Being a movie reviewer, I am always exposed to different genres of films that normally, I wouldn't have the patience for. As noted in plenty of my other reviews, I'm not a big fan of westerns, silent, or foreign films. It was with that in mind that I decided to take a chance on Criterion's latest release, Federico Fellini's "The White Sheik."
Ivan Cavalli (Leopoldo Trieste) and his new wife Wanda (Brunella Bovo) are on their honeymoon in Rome. Ivan is very stuffy, and has planned their honeymoon around a rigorous schedule, including plenty of family activities and audiences with the Pope. But wide-eyed Wanda has other ideas, as she takes this honeymoon as an opportunity to search for Fernando Rivoli, star of a photo-strip cartoon called the White Sheik, setting off a "slapstick comedy worthy of Charlie Chaplin" (those are Criterion's words, not mine). The remainder of the movie develops the relationship between Wanda and Rivoli, as well as Ivan's attempts to get his new bride back.
"The White Sheik" was filmed in 1951, and shot entirely in black-and-white (duh). I'll be honest and admit that I'm not really familiar with Federico Fellini's body of work, but I guess there isn't a better place to learn about it than watching his first solo directorial effort. Clocking in at roughly 86 minutes, "The White Sheik" hardly ever drags on. Personally, I'm not a fan of Charlie Chaplain-type slapstick, but somehow it works here (reviewers note: I forgot what it's like to watch a slapstick comedy that isn't filled with fart jokes).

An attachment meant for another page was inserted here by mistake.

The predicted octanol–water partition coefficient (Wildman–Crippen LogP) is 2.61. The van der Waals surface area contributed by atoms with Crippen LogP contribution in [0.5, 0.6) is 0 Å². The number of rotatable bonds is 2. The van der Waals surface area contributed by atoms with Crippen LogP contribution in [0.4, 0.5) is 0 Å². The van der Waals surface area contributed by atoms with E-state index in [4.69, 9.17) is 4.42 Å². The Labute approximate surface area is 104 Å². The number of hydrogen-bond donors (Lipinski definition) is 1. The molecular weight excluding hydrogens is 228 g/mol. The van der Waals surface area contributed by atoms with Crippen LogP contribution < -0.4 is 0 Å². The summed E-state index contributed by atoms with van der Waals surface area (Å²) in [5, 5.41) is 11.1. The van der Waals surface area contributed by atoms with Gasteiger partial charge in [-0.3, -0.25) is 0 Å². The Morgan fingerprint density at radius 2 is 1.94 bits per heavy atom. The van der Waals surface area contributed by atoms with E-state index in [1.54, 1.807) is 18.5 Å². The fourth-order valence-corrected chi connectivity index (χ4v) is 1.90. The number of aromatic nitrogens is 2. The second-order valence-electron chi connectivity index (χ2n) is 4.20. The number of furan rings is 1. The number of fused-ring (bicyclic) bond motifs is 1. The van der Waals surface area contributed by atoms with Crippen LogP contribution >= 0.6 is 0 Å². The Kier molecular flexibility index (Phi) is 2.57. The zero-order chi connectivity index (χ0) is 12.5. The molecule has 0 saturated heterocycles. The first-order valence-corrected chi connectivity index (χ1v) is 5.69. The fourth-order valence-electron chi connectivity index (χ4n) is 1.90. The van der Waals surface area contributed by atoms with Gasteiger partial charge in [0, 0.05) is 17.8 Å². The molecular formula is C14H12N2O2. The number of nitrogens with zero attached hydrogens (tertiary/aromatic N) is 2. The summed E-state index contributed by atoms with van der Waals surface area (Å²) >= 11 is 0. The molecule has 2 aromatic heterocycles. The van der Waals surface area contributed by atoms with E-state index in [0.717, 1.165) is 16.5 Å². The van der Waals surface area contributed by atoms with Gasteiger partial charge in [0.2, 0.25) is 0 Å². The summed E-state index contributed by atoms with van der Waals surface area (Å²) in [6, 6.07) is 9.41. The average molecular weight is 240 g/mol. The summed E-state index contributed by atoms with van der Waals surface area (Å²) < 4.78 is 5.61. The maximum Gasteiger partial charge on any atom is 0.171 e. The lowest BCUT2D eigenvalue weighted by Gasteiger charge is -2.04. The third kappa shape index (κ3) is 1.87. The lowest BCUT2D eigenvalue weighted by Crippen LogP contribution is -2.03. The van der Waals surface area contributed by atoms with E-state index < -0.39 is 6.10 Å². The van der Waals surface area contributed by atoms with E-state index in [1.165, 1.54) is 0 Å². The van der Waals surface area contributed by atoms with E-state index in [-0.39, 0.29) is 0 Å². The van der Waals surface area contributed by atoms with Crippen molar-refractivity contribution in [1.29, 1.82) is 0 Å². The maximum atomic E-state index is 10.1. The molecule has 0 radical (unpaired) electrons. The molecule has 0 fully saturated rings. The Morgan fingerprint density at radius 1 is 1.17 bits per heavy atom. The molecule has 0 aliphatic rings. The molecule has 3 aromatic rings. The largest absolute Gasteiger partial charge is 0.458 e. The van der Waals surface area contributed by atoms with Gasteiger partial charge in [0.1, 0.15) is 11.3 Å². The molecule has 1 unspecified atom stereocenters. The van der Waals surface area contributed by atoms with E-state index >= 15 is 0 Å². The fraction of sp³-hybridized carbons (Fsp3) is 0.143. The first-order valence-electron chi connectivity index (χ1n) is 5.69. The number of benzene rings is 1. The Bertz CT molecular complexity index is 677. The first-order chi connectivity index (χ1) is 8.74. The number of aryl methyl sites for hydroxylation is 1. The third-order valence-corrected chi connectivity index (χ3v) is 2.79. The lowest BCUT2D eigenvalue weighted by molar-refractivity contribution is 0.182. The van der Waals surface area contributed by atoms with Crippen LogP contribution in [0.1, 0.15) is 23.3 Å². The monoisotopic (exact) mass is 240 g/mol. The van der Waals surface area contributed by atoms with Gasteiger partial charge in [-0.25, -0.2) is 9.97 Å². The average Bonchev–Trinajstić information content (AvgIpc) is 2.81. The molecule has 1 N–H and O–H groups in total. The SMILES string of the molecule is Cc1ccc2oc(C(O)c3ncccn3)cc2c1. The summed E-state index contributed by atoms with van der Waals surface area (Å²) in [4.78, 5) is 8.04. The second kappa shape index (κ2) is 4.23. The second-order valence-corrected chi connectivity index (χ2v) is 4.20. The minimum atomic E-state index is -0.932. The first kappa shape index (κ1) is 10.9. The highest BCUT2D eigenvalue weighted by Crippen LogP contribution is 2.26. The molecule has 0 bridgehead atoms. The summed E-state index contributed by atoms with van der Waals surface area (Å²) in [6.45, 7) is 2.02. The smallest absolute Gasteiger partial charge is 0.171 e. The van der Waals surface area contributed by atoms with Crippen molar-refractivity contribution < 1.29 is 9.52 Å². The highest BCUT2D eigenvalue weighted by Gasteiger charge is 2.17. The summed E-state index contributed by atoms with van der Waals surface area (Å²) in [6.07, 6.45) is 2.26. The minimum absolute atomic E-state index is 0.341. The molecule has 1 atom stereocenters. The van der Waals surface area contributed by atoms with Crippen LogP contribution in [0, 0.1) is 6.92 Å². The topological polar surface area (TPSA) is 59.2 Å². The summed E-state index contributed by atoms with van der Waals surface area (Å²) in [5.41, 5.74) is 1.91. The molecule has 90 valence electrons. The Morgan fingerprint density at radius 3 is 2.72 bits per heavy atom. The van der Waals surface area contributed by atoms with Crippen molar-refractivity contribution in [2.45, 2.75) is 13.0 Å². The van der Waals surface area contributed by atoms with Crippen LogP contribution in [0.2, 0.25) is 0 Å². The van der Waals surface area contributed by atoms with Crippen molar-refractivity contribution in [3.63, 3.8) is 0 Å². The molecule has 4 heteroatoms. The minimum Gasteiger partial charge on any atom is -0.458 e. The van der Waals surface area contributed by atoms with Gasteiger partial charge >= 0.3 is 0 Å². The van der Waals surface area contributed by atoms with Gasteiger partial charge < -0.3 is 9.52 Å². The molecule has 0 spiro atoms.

Criterion presents "The White Sheik" in black-and-white Full Frame 1.33:1. It's obvious that Criterion did a terrific job in restoring the transfer here, as specs of dirt and picture degradation do not dominate the picture, but rather just exist within it. This is as good as "The White Sheik" will ever look. Good job Criterion.
The audio is presented here in Italian 1.0 (yes, mono). Everything sounds good, as my only real concern was whether the background music would drown out the dialogue. Fortunately, it doesn't. Other than that, it almost goes without saying that Criterion did a good job restoring the audio here.
Interactive DVD menu with the looping musical score from the movie offers the choices of "Play the movie", "Chapters", "Remembrances", and "Subtitles."
Criterion has provided video interviews with actors Brunella Bovo and Leopolldo Trieste, as well as Fellini biographer Moraldo Rossi. All of the interviews are in Italian, but thankfully, we are given subtitles. The interviews last approximately 30 minutes.
In addition to the interviews, is an essay by critic Jonathan Rosenbaum, and an excerpt from Charlotte Chandler's biography "I, Fellini." There's nothing earth-shattering here, but it's a nice bonus to have.
Well, if you're a Criterion collector, you're going to buy this one anyways, right? For everyone else, this movie is definitely an acquired taste (I'd only suggest it to Fellini diehards, and people who like Charlie Chaplin comedies). I'm leaning towards recommending a rental, but the restored audio and video push my overall rating towards "Recommended."